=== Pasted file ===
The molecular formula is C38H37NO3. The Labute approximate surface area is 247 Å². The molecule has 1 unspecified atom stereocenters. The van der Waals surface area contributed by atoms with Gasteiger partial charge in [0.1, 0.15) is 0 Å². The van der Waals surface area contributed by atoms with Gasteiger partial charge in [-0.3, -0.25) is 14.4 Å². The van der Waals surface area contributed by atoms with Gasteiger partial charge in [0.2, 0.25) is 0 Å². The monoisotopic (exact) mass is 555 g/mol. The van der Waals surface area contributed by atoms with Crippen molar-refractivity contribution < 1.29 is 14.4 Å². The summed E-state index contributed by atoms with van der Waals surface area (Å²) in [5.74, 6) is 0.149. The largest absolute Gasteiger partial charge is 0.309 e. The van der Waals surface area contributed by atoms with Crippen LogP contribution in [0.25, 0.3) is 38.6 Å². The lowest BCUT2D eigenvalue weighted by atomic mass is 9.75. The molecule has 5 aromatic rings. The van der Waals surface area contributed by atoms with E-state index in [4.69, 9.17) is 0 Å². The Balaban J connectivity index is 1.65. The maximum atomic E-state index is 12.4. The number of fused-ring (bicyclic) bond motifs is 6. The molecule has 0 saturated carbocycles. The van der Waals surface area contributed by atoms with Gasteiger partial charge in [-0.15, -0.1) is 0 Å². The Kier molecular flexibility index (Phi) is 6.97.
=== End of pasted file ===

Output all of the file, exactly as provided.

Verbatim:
The molecular formula is C38H37NO3. The Labute approximate surface area is 247 Å². The molecule has 1 unspecified atom stereocenters. The van der Waals surface area contributed by atoms with Gasteiger partial charge in [0.1, 0.15) is 0 Å². The van der Waals surface area contributed by atoms with Gasteiger partial charge in [-0.3, -0.25) is 14.4 Å². The van der Waals surface area contributed by atoms with Gasteiger partial charge in [0.2, 0.25) is 0 Å². The monoisotopic (exact) mass is 555 g/mol. The van der Waals surface area contributed by atoms with Crippen molar-refractivity contribution < 1.29 is 14.4 Å². The summed E-state index contributed by atoms with van der Waals surface area (Å²) in [5.74, 6) is 0.149. The largest absolute Gasteiger partial charge is 0.309 e. The van der Waals surface area contributed by atoms with Crippen LogP contribution in [0.25, 0.3) is 38.6 Å². The lowest BCUT2D eigenvalue weighted by atomic mass is 9.75. The molecule has 5 aromatic rings. The van der Waals surface area contributed by atoms with E-state index in [4.69, 9.17) is 0 Å². The Balaban J connectivity index is 1.65. The maximum atomic E-state index is 12.4. The number of fused-ring (bicyclic) bond motifs is 6. The molecule has 0 saturated carbocycles. The van der Waals surface area contributed by atoms with Gasteiger partial charge in [-0.15, -0.1) is 0 Å². The Kier molecular flexibility index (Phi) is 6.97.